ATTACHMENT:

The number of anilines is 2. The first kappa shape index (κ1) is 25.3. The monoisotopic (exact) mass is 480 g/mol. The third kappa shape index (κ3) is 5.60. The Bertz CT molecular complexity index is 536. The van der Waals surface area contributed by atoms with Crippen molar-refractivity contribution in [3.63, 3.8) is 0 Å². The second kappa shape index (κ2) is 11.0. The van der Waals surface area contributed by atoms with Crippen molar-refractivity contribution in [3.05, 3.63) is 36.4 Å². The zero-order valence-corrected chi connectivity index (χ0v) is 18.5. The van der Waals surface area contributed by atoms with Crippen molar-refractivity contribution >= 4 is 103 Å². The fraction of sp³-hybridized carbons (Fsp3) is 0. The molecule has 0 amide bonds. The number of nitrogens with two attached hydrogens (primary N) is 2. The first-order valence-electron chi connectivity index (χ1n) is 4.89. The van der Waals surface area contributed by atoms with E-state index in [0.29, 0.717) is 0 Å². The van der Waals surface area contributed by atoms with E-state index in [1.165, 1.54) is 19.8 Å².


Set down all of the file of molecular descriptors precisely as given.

The number of anilines is 2. The first kappa shape index (κ1) is 25.3. The monoisotopic (exact) mass is 480 g/mol. The third kappa shape index (κ3) is 5.60. The Bertz CT molecular complexity index is 536. The van der Waals surface area contributed by atoms with Crippen molar-refractivity contribution in [3.63, 3.8) is 0 Å². The second kappa shape index (κ2) is 11.0. The van der Waals surface area contributed by atoms with Crippen molar-refractivity contribution in [3.05, 3.63) is 36.4 Å². The zero-order valence-corrected chi connectivity index (χ0v) is 18.5. The van der Waals surface area contributed by atoms with Crippen molar-refractivity contribution >= 4 is 103 Å². The fraction of sp³-hybridized carbons (Fsp3) is 0. The molecule has 0 amide bonds. The number of nitrogens with two attached hydrogens (primary N) is 2. The first-order valence-electron chi connectivity index (χ1n) is 4.89. The van der Waals surface area contributed by atoms with E-state index in [0.29, 0.717) is 0 Å². The van der Waals surface area contributed by atoms with E-state index in [1.165, 1.54) is 19.8 Å².